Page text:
Just Fotos
Just Fotos



Wednesday, 11th August, 2010





Bourbonhamna & Recherchefjord,





On 25th (1848) July La Recherche cast anchor in Bell Sound.

Here a grand and terrible panorama opened to our

view; I wish I could describe its gigantic proportions and

wonderful beauties.” Xavier Marmier, in Spitsbergen Gazette,

20 July, 1887



Bellsund is dominated by high peaks and convoluted rocky cliffs,

interspersed with glaciers, their glistening lines flowing silently through

the ancient, carved valleys. Bellsund, named after its bell–shaped

mountain, Klokkefjellet, is around 20 km wide at its entrance. The fjord

complex, with its two branches, extends up to 80 km inland. Today will

be spent exploring Van Keulenfjord and the southern shore of Bellsund,

with the opportunity of a picturesque landing in the morning and an

extended walk in the afternoon.




Early morning tea, coffee and pastries are available in the Lounge/Bar


Wake-up call


Breakfast is served in the Dining Room


We hope to land at Bourbonhamna, Van Keulenfjord

This bay was named for its royal visitor, the Prince of Bourbon, who helped chart this area in his yacht (Fleur de Lys) in 1891-92. At the landing site, the well maintained hut, Bamsebu (home of the bear) is still used to this day, but no longer for hunting. This austere setting is littered with the remains of 500 belugas, just some of those that were hunted in the 1930’s. Boats from this time lie upturned on the beach, slowly being claimed back by the environment. Geologically significant in this region are the highly deformed basement rocks (metamorphic carbonates) and also the folds in the sedimentary layers from the Carboniferous and Permian periods.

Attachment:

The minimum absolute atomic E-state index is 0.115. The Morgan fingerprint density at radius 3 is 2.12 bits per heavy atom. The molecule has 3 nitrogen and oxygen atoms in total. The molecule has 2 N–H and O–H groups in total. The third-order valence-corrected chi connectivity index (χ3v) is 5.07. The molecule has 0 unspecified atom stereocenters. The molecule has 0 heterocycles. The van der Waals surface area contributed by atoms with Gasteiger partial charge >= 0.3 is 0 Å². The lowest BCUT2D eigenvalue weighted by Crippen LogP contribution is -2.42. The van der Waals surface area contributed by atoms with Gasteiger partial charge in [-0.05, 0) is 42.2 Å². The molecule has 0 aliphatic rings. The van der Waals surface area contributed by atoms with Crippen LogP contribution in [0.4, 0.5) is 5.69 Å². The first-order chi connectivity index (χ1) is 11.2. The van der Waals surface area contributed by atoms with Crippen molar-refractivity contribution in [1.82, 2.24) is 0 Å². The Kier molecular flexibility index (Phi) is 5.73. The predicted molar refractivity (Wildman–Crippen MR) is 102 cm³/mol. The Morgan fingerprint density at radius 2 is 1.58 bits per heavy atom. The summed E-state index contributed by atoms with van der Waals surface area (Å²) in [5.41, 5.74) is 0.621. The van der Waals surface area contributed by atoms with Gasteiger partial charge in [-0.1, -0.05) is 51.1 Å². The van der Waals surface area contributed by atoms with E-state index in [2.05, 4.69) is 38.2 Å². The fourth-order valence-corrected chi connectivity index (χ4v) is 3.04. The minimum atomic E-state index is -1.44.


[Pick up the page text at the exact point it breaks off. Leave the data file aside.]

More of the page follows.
Lunch is served in the Dining Room


We hope to land at Recherchefjord in Bellsund

Our afternoon’s destination is Recherchefjord (Research fjord), a small, 8 km fjord named for the ship La Recherche, used by the French scientific expedition in 1838 for charting much of this area. This site is also historically significant, being used for many commercial ventures including whaling, mining, trapping and tourism. English and Dutch whalers were here as early as 1612-13, with one group becoming the first to overwinter in Spitsbergen in 1630 after being inadvertently left behind. Pomors were on this site in the 18th century, the foundations of their huts now reduced to raised mounds attracting lush vegetation. Prominent on this site is the large, leaning hut, Gjævervilla, built in 1904, with the intention of appealing to hunting tourists. This, along with the mining ventures of the Northern Exploration Company (England), was unsuccessful. The mining carts, lying abandoned on the beach, are testimony to those seeking their fortune in this challenging wilderness. Above the hut are the graves of some of those who met their demise in this area. As we walk in this lush tundra area and along the shore, we may see reindeer, grey phalaropes, purple sandpipers and Arctic skuas.



Afternoon tea is served in the Lounge


Maxwelcomes you to the Bar for Happy Hour


Dinner is served in the Dining Room


Film: Please join Tony for the BBC nature documentary “Planet Earth”

Your “Favourite Photos” may be placed onto the computers in the Presentation Room until 2100 tonight. Thank you for sharing a few of your photographs.



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